August 10, 2020 by Alan Iturriaga
I have, like millions of others, been expectantly waiting for the presidential election of the United States. As the date approaches, the American government faces the challenge of maintaining its democratic processes while fighting off a deadly pandemic. One of the proposed strategies to circumvent mass agglomerations of voters is vote by mail, otherwise known as absentee voting. However, the Trump administration has feverishly attacked the idea. Subsequently, a heated debate has taken force in which voting by mail has been disputed as either a promising and alternate voting method, or as a possible liability to the integrity of the 2020 presidential elections.
Although we could make the case that extraordinary situations require extraordinary accommodations so that the engine of democracy continues to run smoothly, voting by mail in the United States is not new, or extraordinary. Despite the fact that, according to the U.S census bureau, nearly one fourth of voters in the 2018 midterm elections voted by mail and that there is no evidence that voting by mail is particularly fraudulent, President Trump has said that “mail-in voting is horrible, [and] it’s corrupt.” The president’s remarks are particularly strange considering that him, the First Lady, and his daughter, Ivanka, have all voted by mail in the past. The reason why the current administration opposes mail by vote evades both me and the American public, but I am not above speculation.
One compelling reason to think why the President may try to shut down the expansion of voting by mail (with the exception of Florida, a swing state where he endorsed it) is that it enables more people to exercise their political will upon the presidential institution. The President has not been able to secure his reelection according to forecasts, nor has the administration been able to raise his approval ratings in a sufficient way that foreshadows a favourable outcome. The President’s outcry becomes more discombobulating still, and more telling, when one considers that he proposed delaying the election process – an idea which has been condemned by both the GOP and the Democrats. The matter, either way, is out of Mr. Trump’s hands. The Constitution clearly states that the ability to choose the day in which the electoral college votes is up to Congress. As for the adoption of the voting by mail method, as of April of this year, thirty states have no limitations on absentee voting and five states have voting by mail as their default. Whether the remaining states are able and willing to accomodate voting by mail or not, it is crucial and of utmost moral importance that the electorate should not be fed misinformation about their voting choices.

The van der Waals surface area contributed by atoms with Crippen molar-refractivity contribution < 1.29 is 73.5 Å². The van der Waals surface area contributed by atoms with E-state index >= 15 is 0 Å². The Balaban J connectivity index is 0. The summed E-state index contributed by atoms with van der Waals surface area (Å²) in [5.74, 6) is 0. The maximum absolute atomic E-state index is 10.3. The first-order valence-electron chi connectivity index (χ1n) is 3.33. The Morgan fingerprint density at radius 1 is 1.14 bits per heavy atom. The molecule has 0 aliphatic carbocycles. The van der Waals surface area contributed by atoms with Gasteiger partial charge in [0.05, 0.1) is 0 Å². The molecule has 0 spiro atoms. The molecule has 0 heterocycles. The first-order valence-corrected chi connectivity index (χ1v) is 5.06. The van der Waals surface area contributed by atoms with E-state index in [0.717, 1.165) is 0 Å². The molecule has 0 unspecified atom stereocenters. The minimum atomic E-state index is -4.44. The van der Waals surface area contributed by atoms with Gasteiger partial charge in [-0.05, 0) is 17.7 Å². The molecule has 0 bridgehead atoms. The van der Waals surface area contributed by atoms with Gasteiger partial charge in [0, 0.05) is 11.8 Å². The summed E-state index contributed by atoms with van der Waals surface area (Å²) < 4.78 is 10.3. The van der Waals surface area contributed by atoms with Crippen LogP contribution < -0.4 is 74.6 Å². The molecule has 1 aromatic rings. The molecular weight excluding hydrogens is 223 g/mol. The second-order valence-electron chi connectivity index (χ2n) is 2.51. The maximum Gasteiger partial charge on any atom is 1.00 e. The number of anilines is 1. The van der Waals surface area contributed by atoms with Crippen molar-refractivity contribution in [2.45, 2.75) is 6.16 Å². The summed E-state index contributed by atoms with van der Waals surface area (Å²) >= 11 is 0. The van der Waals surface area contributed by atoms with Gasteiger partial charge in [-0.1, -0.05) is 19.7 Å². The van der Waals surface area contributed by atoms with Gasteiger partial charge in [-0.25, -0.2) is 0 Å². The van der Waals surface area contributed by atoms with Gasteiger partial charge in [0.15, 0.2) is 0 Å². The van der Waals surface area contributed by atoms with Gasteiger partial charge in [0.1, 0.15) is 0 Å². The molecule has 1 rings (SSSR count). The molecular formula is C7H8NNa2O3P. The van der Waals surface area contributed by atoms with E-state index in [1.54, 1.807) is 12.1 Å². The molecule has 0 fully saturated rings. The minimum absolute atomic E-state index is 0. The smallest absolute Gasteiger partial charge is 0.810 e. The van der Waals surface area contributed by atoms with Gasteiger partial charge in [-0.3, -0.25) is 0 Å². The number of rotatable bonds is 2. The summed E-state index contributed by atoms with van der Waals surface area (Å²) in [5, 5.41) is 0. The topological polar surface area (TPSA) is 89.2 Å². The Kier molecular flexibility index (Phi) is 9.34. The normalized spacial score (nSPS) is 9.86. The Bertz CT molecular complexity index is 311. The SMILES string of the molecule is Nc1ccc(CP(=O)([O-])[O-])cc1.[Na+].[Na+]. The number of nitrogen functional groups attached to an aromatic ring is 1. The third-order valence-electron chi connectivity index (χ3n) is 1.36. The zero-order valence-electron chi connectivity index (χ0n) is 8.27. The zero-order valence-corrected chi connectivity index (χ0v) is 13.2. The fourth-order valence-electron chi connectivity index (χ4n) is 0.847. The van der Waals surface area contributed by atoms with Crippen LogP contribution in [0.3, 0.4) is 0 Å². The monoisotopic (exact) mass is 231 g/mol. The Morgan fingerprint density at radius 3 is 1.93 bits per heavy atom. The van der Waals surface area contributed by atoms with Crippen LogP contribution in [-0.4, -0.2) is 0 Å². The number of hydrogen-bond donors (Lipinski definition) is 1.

There is only one, but very dangerous, downside of the adoption of voting by mail. It is almost certain that if Mr. Trump loses the presidency, he will seek to undermine the legitimacy of the election. We know this will be the case as Mr. Trump has suggested so verbatim. In an interview with Fox News Sunday, the President stated the following: “I think mail-in voting is going to rig the election. I really do.” When asked whether he would challenge the results of the election, he simply answered, “I have to see.” If it is the case that voting by mail is adopted more widely, the Democratic Party may have to brace itself against the accusations of a raging despot and his claims to the oval office. Though I hope – and highly suspect – that the GOP is neither willing nor has the strength to get down and dirty into another fistfight over the legitimacy of an election.
In such a crucial and cruel moment in American history, it is shameful that the President spends even the slightest breath in disseminating misinformation to the electorate. If his remarks are made out of ignorance, then the president exposes himself as utterly incompetent or at the mercy of an incompetent staff. If his remarks are made with the knowledge that they are inaccurate, then he concedes to being incredibly callous and morally deplorable. As it stands right now, voting by mail seems to be a safe, though perhaps difficult to implement, voting alternative that the Trump administration should consider as a serious and legitimate tool to make the process of voting safer.
Alan Iturriaga ('20) is a Senior Editor at SPR.